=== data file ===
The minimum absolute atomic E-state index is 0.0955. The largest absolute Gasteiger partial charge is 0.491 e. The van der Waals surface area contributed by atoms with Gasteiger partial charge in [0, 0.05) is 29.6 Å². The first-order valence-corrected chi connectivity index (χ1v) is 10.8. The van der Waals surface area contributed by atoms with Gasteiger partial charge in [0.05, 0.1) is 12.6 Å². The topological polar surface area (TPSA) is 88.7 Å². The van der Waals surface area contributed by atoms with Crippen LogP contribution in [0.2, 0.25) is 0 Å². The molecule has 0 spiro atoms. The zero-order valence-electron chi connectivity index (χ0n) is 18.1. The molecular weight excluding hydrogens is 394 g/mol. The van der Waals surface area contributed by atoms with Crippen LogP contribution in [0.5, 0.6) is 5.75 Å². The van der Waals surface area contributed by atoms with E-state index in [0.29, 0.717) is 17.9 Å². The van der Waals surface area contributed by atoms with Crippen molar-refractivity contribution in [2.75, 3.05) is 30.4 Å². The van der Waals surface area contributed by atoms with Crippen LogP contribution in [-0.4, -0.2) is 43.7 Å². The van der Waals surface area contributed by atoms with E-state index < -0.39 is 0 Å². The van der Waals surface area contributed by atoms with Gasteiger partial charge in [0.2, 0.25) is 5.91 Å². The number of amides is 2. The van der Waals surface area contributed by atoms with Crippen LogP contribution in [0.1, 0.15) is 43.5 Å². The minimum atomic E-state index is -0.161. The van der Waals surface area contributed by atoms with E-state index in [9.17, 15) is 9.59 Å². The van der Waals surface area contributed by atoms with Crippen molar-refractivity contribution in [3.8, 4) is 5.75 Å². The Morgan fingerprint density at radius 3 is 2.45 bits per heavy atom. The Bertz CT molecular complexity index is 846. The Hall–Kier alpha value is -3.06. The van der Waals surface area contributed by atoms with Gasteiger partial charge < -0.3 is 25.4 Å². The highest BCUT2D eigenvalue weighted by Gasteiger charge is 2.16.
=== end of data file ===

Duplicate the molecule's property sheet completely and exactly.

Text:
The minimum absolute atomic E-state index is 0.0955. The largest absolute Gasteiger partial charge is 0.491 e. The van der Waals surface area contributed by atoms with Gasteiger partial charge in [0, 0.05) is 29.6 Å². The first-order valence-corrected chi connectivity index (χ1v) is 10.8. The van der Waals surface area contributed by atoms with Gasteiger partial charge in [0.05, 0.1) is 12.6 Å². The topological polar surface area (TPSA) is 88.7 Å². The van der Waals surface area contributed by atoms with Crippen LogP contribution in [0.2, 0.25) is 0 Å². The molecule has 0 spiro atoms. The zero-order valence-electron chi connectivity index (χ0n) is 18.1. The molecular weight excluding hydrogens is 394 g/mol. The van der Waals surface area contributed by atoms with Crippen LogP contribution in [0.5, 0.6) is 5.75 Å². The van der Waals surface area contributed by atoms with E-state index in [0.29, 0.717) is 17.9 Å². The van der Waals surface area contributed by atoms with Crippen molar-refractivity contribution in [2.75, 3.05) is 30.4 Å². The van der Waals surface area contributed by atoms with Crippen LogP contribution in [-0.4, -0.2) is 43.7 Å². The van der Waals surface area contributed by atoms with E-state index < -0.39 is 0 Å². The van der Waals surface area contributed by atoms with Gasteiger partial charge in [0.2, 0.25) is 5.91 Å². The number of amides is 2. The van der Waals surface area contributed by atoms with Crippen LogP contribution in [0.1, 0.15) is 43.5 Å². The minimum atomic E-state index is -0.161. The van der Waals surface area contributed by atoms with E-state index in [9.17, 15) is 9.59 Å². The van der Waals surface area contributed by atoms with Crippen molar-refractivity contribution in [3.8, 4) is 5.75 Å². The Morgan fingerprint density at radius 3 is 2.45 bits per heavy atom. The Bertz CT molecular complexity index is 846. The Hall–Kier alpha value is -3.06. The van der Waals surface area contributed by atoms with Gasteiger partial charge < -0.3 is 25.4 Å². The highest BCUT2D eigenvalue weighted by Gasteiger charge is 2.16.